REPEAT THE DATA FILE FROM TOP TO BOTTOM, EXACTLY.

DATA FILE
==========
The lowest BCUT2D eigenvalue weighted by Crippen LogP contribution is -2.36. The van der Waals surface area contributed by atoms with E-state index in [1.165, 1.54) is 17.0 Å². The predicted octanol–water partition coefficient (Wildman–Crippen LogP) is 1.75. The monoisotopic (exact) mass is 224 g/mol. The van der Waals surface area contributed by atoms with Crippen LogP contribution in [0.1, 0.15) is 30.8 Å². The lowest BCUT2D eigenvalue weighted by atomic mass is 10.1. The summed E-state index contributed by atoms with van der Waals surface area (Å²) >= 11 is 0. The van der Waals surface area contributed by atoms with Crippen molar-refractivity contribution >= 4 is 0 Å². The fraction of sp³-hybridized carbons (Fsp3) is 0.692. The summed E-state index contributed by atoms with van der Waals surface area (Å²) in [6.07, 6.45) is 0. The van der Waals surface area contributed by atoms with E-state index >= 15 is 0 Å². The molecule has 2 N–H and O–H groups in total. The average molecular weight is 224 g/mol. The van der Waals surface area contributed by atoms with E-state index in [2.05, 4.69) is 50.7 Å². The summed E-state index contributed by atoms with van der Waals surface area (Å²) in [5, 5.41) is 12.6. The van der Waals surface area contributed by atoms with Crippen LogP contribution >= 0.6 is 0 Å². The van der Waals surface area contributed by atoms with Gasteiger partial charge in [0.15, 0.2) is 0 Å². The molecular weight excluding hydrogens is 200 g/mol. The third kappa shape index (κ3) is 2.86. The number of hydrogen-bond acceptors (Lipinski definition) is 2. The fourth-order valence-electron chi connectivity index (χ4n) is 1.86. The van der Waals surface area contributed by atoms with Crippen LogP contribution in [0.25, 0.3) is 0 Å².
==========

The lowest BCUT2D eigenvalue weighted by Crippen LogP contribution is -2.36. The van der Waals surface area contributed by atoms with E-state index in [1.165, 1.54) is 17.0 Å². The predicted octanol–water partition coefficient (Wildman–Crippen LogP) is 1.75. The monoisotopic (exact) mass is 224 g/mol. The van der Waals surface area contributed by atoms with Crippen LogP contribution in [0.1, 0.15) is 30.8 Å². The lowest BCUT2D eigenvalue weighted by atomic mass is 10.1. The summed E-state index contributed by atoms with van der Waals surface area (Å²) >= 11 is 0. The van der Waals surface area contributed by atoms with Crippen molar-refractivity contribution >= 4 is 0 Å². The fraction of sp³-hybridized carbons (Fsp3) is 0.692. The summed E-state index contributed by atoms with van der Waals surface area (Å²) in [6.07, 6.45) is 0. The van der Waals surface area contributed by atoms with E-state index >= 15 is 0 Å². The molecule has 2 N–H and O–H groups in total. The average molecular weight is 224 g/mol. The van der Waals surface area contributed by atoms with E-state index in [2.05, 4.69) is 50.7 Å². The summed E-state index contributed by atoms with van der Waals surface area (Å²) in [5, 5.41) is 12.6. The van der Waals surface area contributed by atoms with Crippen LogP contribution >= 0.6 is 0 Å². The van der Waals surface area contributed by atoms with Gasteiger partial charge in [0.15, 0.2) is 0 Å². The molecular weight excluding hydrogens is 200 g/mol. The third kappa shape index (κ3) is 2.86. The number of hydrogen-bond acceptors (Lipinski definition) is 2. The fourth-order valence-electron chi connectivity index (χ4n) is 1.86. The van der Waals surface area contributed by atoms with Crippen LogP contribution in [0.25, 0.3) is 0 Å².